Thursday, August 1, 2019

Dewey's 24 Hour Reverse Readathon, with a Moby Dick Theme


I decide to spend Dewey's 24-Hour Reverse Readathon reading Moby Dick and Moby Dick-related books. The Reverse Readathon starts Friday, August 2nd at 8 pm EST and runs through August 3rd at 8 pm EST.

In case you missed it, Brona's Books is holding a Moby Dick Readalong, beginning this month. Here are some useful resources she oh-so-kindly bookmarks for us:

Moby Dick Podcast
Moby Dick Big Read

I find summaries of each chapter:

I check out books from my public library that I also plan to read. I find a children's version of Moby Dick, a comic book of Moby Dick, and a graphic novel of Moby Dick. In addition, I have the true story of Moby Dick, Moby-Dick in Pictures (with a drawing for every page), and Nathaniel Philbrick's Why Read Moby-Dick?

I find Abbott and Costello's Moby Dick (which really doesn't have much to do with Moby Dick at all) from February 13, 1947. Of course I had to start with Abbott and Costello:

"Now Moby Dick was swimming along and one day he saw a swordfish fighting with a mackerel. The swordfish stabbed the mackerel. Then he stabbed him again. And he stabbed him again. And again." 

"Poor little mackerel."

"Then he stabbed him again."

"That poor little mackerel must have been full of holes."

"Yep. He was a holy mackerel."

"Now Moby Dick didn't feel so good so he went to see the doctor fish."

"Doctor fish?"

"Yeah, he was a famous sturgeon."


"He was, too. He was a great fish-sician."

I find three movie versions of Moby Dick on Amazon Prime. I wonder which one is the best.

I make a music playlist on Amazon Prime: Moby Dick Music.

And you just can't have any sort of a readathon without snacks, right?

I think I'm set. Do you have any other resources for me? Ideas? Suggestions?


I am simultaneously listening to the podcasts and reading along in Power Moby Dick for Chapters 1-10. The readathon hasn't even started and I'm already 14% through the book.


Here's a lovely poem to kick off our Moby Dick: Things to Do in the Belly of a Whale by Dan Albergotti, read aloud starting at 2:50 by Garrison Keillor.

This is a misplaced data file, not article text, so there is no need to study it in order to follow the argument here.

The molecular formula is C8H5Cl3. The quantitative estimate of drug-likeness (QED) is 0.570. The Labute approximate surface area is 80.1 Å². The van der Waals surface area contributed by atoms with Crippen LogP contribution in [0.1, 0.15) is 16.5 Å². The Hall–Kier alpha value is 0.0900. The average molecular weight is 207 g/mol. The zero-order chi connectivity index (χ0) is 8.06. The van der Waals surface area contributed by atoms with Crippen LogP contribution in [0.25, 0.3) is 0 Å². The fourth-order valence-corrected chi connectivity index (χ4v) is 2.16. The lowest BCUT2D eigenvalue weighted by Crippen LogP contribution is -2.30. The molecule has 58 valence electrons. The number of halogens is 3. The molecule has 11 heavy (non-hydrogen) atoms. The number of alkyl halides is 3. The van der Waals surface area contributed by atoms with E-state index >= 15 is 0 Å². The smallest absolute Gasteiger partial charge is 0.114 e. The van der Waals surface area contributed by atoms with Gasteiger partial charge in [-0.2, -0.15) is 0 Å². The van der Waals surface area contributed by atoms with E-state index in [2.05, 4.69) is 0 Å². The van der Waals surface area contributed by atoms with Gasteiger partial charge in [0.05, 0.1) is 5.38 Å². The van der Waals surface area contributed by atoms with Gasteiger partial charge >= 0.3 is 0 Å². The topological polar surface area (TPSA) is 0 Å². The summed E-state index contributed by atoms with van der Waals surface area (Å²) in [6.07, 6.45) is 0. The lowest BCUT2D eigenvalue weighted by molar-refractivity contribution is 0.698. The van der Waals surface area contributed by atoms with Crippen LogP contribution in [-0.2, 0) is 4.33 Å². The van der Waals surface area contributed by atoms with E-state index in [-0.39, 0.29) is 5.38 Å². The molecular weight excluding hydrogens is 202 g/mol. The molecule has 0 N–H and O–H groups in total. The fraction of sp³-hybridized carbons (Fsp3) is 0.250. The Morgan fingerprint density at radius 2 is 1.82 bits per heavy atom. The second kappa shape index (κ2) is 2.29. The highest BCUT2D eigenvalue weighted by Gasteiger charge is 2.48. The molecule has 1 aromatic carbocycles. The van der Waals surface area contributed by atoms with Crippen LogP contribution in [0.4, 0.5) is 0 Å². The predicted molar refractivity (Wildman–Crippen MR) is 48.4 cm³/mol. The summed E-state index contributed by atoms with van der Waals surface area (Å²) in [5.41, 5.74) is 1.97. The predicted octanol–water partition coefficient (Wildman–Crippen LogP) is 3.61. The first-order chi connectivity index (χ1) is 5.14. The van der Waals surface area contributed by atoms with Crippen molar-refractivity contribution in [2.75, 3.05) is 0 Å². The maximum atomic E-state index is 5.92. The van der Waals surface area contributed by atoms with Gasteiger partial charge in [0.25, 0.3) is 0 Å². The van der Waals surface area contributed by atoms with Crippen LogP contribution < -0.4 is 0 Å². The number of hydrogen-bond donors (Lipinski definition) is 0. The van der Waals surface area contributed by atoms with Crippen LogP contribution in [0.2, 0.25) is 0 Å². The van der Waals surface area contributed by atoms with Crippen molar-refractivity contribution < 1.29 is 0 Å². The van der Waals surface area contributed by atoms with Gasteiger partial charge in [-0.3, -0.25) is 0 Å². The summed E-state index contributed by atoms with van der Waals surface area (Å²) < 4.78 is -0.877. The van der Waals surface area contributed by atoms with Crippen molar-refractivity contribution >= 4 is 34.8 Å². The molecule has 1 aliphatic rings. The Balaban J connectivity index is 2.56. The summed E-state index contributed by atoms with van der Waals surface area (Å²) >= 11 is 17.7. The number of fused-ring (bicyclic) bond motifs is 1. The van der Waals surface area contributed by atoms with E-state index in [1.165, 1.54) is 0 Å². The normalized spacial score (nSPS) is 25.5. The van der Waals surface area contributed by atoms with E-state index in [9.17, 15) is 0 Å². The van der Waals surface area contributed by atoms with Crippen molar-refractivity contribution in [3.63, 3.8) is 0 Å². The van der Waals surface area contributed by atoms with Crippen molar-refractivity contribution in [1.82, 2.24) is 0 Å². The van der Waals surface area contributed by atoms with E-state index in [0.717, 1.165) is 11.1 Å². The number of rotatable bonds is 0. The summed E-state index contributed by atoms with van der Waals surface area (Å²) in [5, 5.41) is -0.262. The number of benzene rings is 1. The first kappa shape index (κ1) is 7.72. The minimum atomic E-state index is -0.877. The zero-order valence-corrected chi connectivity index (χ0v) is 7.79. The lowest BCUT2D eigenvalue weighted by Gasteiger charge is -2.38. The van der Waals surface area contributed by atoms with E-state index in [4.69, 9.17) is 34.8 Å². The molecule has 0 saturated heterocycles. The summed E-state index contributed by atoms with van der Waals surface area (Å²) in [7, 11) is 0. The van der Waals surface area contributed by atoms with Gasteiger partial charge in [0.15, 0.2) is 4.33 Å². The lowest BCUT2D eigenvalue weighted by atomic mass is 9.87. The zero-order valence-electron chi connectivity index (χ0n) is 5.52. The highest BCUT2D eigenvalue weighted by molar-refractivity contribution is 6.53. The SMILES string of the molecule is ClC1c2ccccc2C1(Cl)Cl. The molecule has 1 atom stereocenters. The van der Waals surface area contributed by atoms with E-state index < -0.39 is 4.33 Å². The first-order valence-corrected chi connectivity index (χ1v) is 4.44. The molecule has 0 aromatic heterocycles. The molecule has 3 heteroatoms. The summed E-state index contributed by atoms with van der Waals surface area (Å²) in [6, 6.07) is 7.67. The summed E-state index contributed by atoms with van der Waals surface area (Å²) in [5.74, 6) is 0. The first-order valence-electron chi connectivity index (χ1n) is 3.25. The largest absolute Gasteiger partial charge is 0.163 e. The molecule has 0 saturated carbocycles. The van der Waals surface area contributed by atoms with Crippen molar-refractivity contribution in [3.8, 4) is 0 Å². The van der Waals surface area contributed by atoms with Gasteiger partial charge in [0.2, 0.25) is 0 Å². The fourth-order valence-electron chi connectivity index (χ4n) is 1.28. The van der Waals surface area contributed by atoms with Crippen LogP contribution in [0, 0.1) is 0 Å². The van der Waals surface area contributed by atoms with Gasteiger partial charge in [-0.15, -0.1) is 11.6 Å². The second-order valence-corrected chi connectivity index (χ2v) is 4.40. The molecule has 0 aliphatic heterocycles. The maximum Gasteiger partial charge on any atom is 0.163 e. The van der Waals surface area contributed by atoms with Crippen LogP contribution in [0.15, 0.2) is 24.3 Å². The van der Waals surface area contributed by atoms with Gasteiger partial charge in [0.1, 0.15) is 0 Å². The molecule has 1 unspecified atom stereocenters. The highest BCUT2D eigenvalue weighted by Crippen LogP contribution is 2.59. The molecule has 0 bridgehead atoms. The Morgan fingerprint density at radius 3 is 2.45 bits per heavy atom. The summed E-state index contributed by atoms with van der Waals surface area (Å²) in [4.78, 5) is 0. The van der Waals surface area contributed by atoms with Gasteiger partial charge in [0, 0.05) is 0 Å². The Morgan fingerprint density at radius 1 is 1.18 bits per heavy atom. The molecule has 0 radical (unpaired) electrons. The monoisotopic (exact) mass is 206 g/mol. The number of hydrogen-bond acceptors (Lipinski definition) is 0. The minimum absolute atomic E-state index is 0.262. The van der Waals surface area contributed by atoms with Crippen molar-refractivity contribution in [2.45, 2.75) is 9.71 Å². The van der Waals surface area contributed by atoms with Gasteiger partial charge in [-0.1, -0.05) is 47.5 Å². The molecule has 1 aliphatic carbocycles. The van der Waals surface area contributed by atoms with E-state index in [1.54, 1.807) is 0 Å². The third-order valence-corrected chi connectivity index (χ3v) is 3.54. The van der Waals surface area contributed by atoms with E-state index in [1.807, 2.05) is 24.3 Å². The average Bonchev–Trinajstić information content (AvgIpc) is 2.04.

Bryan Waterman has lots of fascinating observations in his Top 5 Bits of Advice for First-Time Readers of Moby Dick.

This morning I learn that Herman Melville apparently wrote all of Moby Dick before meeting Nathaniel Hawthorne. It was Hawthorne who encouraged Melville to read broadly, and Melville did. The result of that wide reading was a complete revision of Moby Dick. Fascinating. Writer Austin Kleon concludes, "I believe that the first step towards becoming a writer is becoming a reader, but the next step is becoming a reader with a pencil." 

It's all out there, folks. Someone has apparently copied Melville's library, books filled with his scribbled marginalia. Take a look at that here.

I read along in Power Moby Dick while listening to the podcasts for Chapters 11-16.

HOUR 1-2

1)What fine part of the world are you reading from today? And what time is it where you are?
It's 7 pm, and I'm in Alvin, Texas, along the Gulf Coast.
2) Which book in your stack are you most looking forward to?
The comic book version of Moby Dick. I think I'll read that first.
3) Which snack are you most looking forward to? 
The Caribbean coconut gelato.
4) Do you have a #reversereadathon plan of attack?
All things Moby Dick.
5) Are you doing the readathon solo or with others?
Solo AND with others. Oddly.


Moby Dick (Classics Illustrated, No. 5) Comics – Color, 1943 by Herman Melville

I can now, in all honesty, say that I have read Moby Dick. Well, the comic book version, published at a time a comic book sold for fifteen cents, 1943. Comic book classics plus Cliff Notes is all that got my generation through college English, I think. All in all, not bad.  Forty-eight color pages (reduced from sixty-four, to conserve paper during the war). I especially love seeing Ahab's wildly manic face. 

HOUR 4-11



I'm back, listening to my Whale, Whale, Whale podcast while reading the online Power Moby Dick and browsing through the chapter summaries at Shmoop.


Listening to all of these podcasts has apparently twisted my brain toward the trivial, but I suddenly feel curious to explore the meaning behind the Pepperidge Farm Double Chocolate Nantucket cookies ("If you're going to have a cookie, have a cookie.") Why Nantucket? I wonder. I wasn't able to find out why, but I do find out that Taste of Home ranked the Nantucket #6 of fifteen Pepperidge Farm cookies its taste-testers tried. I also learn that Pepperidge Farm founder Margaret Rudkin began the tradition of naming cookies after cities after a Queen Mary voyage through Europe, and Pepperidge Farm has continued the tradition through their American collection. I like how the ad copy for the Nantucket says, "It's the kind of cookie that's more than a treat, it's an experience!" I'll take that.


Continuing on. As I am reading along in Power Moby-Dick, I notice the ad on the side panel is for Mack Weldon men's underwear. Mack Weldon, I learn, sells a 3-pack of Nautical Jersey Boxer Briefs for $72. Mack Weldon does not appear to sell women's underwear.


I begin three lists of vocabulary words from Moby Dick. One, of course, is a list of sailing words and whaling words. One is a list of great vocabulary words I'd like to start using. And one is a list of words that are not in general usage nowadays, but should be.